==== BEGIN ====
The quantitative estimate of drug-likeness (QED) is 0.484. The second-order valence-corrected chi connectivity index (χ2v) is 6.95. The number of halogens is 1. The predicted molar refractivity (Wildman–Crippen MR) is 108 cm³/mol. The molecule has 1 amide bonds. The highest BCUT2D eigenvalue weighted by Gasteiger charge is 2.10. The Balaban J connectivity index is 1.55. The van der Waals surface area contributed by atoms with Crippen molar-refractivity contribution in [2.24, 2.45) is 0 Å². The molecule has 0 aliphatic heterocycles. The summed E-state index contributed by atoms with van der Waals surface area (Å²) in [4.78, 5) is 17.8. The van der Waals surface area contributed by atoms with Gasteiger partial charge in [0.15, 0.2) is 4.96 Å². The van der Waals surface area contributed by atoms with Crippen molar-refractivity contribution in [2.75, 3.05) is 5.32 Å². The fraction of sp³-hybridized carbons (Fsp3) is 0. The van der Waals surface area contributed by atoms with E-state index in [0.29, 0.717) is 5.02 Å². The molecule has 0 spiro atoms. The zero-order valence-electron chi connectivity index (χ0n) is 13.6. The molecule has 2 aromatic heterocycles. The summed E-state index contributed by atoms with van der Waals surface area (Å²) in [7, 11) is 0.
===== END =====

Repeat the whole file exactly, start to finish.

The quantitative estimate of drug-likeness (QED) is 0.484. The second-order valence-corrected chi connectivity index (χ2v) is 6.95. The number of halogens is 1. The predicted molar refractivity (Wildman–Crippen MR) is 108 cm³/mol. The molecule has 1 amide bonds. The highest BCUT2D eigenvalue weighted by Gasteiger charge is 2.10. The Balaban J connectivity index is 1.55. The van der Waals surface area contributed by atoms with Crippen molar-refractivity contribution in [2.24, 2.45) is 0 Å². The molecule has 0 aliphatic heterocycles. The summed E-state index contributed by atoms with van der Waals surface area (Å²) in [4.78, 5) is 17.8. The van der Waals surface area contributed by atoms with Gasteiger partial charge in [0.15, 0.2) is 4.96 Å². The van der Waals surface area contributed by atoms with Crippen molar-refractivity contribution in [2.75, 3.05) is 5.32 Å². The fraction of sp³-hybridized carbons (Fsp3) is 0. The van der Waals surface area contributed by atoms with E-state index in [0.29, 0.717) is 5.02 Å². The molecule has 0 spiro atoms. The zero-order valence-electron chi connectivity index (χ0n) is 13.6. The molecule has 2 aromatic heterocycles. The summed E-state index contributed by atoms with van der Waals surface area (Å²) in [7, 11) is 0.